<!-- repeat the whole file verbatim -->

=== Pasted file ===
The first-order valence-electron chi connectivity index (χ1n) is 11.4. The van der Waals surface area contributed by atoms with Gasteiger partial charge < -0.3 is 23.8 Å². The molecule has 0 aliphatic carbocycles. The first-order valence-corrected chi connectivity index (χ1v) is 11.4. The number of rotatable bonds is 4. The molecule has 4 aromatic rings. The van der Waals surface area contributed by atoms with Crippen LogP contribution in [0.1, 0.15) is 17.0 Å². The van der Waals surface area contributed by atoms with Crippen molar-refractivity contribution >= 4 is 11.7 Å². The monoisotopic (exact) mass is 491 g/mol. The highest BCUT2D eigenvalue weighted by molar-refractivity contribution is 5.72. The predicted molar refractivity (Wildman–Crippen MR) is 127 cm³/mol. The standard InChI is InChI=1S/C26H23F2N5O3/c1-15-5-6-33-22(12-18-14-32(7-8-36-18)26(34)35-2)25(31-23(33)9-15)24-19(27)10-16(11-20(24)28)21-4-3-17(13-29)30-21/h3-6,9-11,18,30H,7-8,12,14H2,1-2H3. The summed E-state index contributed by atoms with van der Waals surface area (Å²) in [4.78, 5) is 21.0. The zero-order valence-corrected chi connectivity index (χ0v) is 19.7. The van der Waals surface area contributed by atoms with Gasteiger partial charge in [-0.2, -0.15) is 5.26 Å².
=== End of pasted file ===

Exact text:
The first-order valence-electron chi connectivity index (χ1n) is 11.4. The van der Waals surface area contributed by atoms with Gasteiger partial charge < -0.3 is 23.8 Å². The molecule has 0 aliphatic carbocycles. The first-order valence-corrected chi connectivity index (χ1v) is 11.4. The number of rotatable bonds is 4. The molecule has 4 aromatic rings. The van der Waals surface area contributed by atoms with Crippen LogP contribution in [0.1, 0.15) is 17.0 Å². The van der Waals surface area contributed by atoms with Crippen molar-refractivity contribution >= 4 is 11.7 Å². The monoisotopic (exact) mass is 491 g/mol. The highest BCUT2D eigenvalue weighted by molar-refractivity contribution is 5.72. The predicted molar refractivity (Wildman–Crippen MR) is 127 cm³/mol. The standard InChI is InChI=1S/C26H23F2N5O3/c1-15-5-6-33-22(12-18-14-32(7-8-36-18)26(34)35-2)25(31-23(33)9-15)24-19(27)10-16(11-20(24)28)21-4-3-17(13-29)30-21/h3-6,9-11,18,30H,7-8,12,14H2,1-2H3. The summed E-state index contributed by atoms with van der Waals surface area (Å²) in [4.78, 5) is 21.0. The zero-order valence-corrected chi connectivity index (χ0v) is 19.7. The van der Waals surface area contributed by atoms with Gasteiger partial charge in [-0.2, -0.15) is 5.26 Å².